Carers are crucial both to our communities and to the sustainability of health and social care in Leeds. If Leeds is to be the best city for health and well-being, it needs to be the best city for carers and to be fair, Leeds already has a fine reputation nationally for the way it supports carers, exemplified by:
- The award winning Carers Leeds
- Leeds City Council and NHS Leeds Clinical Commissioning Group have increased investment in services to support carers when many other areas are making cuts
- Ground-breaking support for employers of people who are juggling caring with full or part-time employment
- Improving support for carers in primary care in Pudsey
- Ensuring that through our partnership with Carers UK, every carer can have free access to the Digital Resource for Carers
- The Leeds Commitment to Carers
However, there is still a way to go to ensure that the contribution of carers is fully recognised and valued, and something we can all do is to be clear about what we mean when we use the word carer and make sure that we stop using it when we actually mean something else. Time after time we see and hear the word ‘carer’ being used incorrectly, most usually to refer to paid care-workers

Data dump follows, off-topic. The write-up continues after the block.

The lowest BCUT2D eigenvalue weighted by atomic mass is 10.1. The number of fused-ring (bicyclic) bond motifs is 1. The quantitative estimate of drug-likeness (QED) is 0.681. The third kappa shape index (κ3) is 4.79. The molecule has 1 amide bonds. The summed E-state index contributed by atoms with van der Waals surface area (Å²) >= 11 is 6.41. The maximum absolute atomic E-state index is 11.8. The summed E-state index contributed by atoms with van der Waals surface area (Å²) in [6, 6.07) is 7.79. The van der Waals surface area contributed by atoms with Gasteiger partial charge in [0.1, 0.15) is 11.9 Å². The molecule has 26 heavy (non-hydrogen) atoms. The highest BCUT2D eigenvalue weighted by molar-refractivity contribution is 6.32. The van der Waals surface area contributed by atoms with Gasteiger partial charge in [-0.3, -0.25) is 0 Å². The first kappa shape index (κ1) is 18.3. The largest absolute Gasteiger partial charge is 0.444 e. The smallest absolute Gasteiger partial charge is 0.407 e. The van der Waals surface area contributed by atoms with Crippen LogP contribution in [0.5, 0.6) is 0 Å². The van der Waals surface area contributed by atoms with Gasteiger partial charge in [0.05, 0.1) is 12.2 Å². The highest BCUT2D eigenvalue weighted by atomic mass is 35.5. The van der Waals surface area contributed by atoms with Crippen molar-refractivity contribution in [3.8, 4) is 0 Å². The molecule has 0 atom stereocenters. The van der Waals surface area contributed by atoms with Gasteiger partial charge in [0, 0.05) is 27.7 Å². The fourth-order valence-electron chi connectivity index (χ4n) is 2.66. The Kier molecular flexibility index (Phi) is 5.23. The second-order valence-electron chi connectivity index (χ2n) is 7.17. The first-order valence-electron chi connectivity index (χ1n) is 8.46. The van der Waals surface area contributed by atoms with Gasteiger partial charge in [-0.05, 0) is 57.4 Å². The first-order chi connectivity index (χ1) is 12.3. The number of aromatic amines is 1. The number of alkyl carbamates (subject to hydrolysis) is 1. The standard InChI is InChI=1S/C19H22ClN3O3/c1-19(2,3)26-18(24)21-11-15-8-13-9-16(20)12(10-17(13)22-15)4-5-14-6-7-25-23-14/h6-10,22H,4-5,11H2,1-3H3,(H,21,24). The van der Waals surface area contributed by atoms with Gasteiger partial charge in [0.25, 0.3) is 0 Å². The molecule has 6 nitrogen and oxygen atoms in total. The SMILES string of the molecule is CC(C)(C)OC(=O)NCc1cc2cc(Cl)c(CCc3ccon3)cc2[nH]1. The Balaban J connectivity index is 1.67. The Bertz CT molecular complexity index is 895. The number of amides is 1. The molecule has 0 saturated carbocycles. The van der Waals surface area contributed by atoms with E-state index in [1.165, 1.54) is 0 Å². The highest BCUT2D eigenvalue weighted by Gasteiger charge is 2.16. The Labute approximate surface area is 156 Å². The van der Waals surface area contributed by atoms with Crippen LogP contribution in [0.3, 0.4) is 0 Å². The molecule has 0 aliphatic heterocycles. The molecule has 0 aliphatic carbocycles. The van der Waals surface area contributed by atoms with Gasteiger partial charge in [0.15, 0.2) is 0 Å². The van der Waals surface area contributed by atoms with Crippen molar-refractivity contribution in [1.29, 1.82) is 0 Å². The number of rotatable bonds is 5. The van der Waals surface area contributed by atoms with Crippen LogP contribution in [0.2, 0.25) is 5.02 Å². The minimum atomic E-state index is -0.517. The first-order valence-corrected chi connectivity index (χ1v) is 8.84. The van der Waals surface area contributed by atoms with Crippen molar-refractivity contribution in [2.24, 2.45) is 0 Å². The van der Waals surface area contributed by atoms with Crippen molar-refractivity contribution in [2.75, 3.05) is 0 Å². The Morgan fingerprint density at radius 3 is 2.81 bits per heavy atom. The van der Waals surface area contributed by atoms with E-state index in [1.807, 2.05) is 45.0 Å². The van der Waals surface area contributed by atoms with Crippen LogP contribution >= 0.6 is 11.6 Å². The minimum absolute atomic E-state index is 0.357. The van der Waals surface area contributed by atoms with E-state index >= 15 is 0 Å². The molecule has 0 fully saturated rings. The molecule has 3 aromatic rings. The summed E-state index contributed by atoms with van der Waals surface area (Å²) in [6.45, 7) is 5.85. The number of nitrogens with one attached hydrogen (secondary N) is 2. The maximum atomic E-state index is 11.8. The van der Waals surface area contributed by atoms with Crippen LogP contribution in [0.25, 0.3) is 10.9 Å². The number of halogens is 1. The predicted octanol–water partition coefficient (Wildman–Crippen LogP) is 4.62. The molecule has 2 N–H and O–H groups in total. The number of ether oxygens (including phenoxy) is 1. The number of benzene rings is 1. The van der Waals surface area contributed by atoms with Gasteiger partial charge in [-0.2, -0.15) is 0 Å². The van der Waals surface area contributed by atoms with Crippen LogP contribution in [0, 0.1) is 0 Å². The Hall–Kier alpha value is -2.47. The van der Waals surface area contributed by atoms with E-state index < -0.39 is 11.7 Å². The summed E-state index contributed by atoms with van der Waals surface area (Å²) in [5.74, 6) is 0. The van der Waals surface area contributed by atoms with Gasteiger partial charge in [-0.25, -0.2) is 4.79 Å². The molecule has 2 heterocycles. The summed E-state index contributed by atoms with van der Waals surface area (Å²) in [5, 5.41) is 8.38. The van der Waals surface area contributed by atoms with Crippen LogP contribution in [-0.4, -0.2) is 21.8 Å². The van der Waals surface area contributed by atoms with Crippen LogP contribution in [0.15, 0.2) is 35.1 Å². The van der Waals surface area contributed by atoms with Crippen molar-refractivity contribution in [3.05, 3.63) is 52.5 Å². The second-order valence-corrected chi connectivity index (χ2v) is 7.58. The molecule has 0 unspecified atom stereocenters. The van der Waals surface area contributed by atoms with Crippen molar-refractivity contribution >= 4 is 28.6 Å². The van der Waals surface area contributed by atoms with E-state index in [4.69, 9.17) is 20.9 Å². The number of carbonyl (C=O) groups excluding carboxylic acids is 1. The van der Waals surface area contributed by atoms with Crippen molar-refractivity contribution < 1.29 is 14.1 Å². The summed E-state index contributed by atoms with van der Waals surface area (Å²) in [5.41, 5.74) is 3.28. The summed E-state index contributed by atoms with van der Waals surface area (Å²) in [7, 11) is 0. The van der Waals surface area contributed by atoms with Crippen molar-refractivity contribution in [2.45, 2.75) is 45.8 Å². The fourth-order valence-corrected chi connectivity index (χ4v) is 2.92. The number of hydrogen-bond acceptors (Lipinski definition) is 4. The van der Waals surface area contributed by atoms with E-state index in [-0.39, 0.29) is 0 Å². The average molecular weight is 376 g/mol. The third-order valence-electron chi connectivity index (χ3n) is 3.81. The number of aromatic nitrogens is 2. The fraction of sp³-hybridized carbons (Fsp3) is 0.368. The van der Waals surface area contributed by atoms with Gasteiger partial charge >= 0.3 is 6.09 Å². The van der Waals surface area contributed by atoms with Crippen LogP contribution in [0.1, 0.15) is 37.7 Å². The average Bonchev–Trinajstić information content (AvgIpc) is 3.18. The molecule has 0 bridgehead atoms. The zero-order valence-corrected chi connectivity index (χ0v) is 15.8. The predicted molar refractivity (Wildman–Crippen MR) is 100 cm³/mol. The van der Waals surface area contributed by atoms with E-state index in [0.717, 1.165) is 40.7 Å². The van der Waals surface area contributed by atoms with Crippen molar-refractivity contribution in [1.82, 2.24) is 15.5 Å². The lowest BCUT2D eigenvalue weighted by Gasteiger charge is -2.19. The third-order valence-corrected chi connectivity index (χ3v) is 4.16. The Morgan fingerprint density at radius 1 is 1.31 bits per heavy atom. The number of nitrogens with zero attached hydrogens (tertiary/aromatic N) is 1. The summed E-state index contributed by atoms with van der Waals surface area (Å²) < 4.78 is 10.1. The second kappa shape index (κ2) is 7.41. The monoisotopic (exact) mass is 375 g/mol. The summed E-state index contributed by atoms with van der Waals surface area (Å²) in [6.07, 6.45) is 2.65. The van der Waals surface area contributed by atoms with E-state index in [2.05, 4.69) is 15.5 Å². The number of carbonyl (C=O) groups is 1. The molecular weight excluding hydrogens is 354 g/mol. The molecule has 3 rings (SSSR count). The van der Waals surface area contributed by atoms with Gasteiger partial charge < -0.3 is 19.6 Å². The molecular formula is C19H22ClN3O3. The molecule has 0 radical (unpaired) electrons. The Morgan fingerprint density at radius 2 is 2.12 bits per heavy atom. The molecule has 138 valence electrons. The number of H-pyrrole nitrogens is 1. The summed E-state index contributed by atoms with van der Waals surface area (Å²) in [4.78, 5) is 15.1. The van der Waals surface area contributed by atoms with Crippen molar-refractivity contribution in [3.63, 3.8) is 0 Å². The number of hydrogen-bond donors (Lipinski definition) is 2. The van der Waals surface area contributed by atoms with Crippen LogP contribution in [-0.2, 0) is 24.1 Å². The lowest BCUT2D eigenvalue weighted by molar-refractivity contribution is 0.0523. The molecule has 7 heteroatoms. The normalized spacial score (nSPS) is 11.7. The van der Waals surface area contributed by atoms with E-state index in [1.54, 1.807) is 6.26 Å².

So let’s be clear what we mean when we use the word carer:
Carers are people who look after a family member, partner or friend who otherwise couldn’t manage without their help because of illness, frailty, disability, a mental health problem or an addiction. The care that carers provide is unpaid.
Care-workers, on the other hand, are paid professionals who work in a variety of settings, from home care agencies and residential care facilities to nursing homes.
It may not sound like a big ask but making a small change like this can make a huge difference to the way we recognise and value the role and the huge contribution that carers make to life in Leeds.
Ian Brooke-Mawson – Commissioning Programme Lead (Carers), Adults & Health Directorate, Leeds City Council & NHS Leeds Clinical Commissioning Group